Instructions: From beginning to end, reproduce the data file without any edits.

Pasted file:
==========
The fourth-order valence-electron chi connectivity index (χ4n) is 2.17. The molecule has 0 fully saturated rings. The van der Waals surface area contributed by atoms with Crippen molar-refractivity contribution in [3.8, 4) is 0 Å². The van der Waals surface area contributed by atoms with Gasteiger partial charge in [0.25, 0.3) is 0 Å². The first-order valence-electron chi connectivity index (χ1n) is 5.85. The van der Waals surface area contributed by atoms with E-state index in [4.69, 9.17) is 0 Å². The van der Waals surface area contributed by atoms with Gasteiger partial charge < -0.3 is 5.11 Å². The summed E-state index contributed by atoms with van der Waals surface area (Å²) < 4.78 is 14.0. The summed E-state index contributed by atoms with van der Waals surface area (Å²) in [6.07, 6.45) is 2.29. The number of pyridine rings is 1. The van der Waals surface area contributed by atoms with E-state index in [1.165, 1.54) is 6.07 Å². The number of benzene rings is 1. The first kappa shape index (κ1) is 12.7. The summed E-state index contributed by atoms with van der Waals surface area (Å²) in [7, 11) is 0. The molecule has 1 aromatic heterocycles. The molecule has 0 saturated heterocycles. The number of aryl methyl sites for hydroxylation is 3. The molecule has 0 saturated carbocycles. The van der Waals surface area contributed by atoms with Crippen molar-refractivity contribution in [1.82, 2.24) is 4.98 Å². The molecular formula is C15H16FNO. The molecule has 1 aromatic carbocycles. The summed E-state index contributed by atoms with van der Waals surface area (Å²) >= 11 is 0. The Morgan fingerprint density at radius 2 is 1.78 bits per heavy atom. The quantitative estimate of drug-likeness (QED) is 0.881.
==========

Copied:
The fourth-order valence-electron chi connectivity index (χ4n) is 2.17. The molecule has 0 fully saturated rings. The van der Waals surface area contributed by atoms with Crippen molar-refractivity contribution in [3.8, 4) is 0 Å². The van der Waals surface area contributed by atoms with Gasteiger partial charge in [0.25, 0.3) is 0 Å². The first-order valence-electron chi connectivity index (χ1n) is 5.85. The van der Waals surface area contributed by atoms with E-state index in [4.69, 9.17) is 0 Å². The van der Waals surface area contributed by atoms with Gasteiger partial charge < -0.3 is 5.11 Å². The summed E-state index contributed by atoms with van der Waals surface area (Å²) < 4.78 is 14.0. The summed E-state index contributed by atoms with van der Waals surface area (Å²) in [6.07, 6.45) is 2.29. The number of pyridine rings is 1. The van der Waals surface area contributed by atoms with E-state index in [1.165, 1.54) is 6.07 Å². The number of benzene rings is 1. The first kappa shape index (κ1) is 12.7. The summed E-state index contributed by atoms with van der Waals surface area (Å²) in [7, 11) is 0. The molecule has 1 aromatic heterocycles. The molecule has 0 saturated heterocycles. The number of aryl methyl sites for hydroxylation is 3. The molecule has 0 saturated carbocycles. The van der Waals surface area contributed by atoms with Crippen molar-refractivity contribution in [1.82, 2.24) is 4.98 Å². The molecular formula is C15H16FNO. The molecule has 1 aromatic carbocycles. The summed E-state index contributed by atoms with van der Waals surface area (Å²) >= 11 is 0. The Morgan fingerprint density at radius 2 is 1.78 bits per heavy atom. The quantitative estimate of drug-likeness (QED) is 0.881.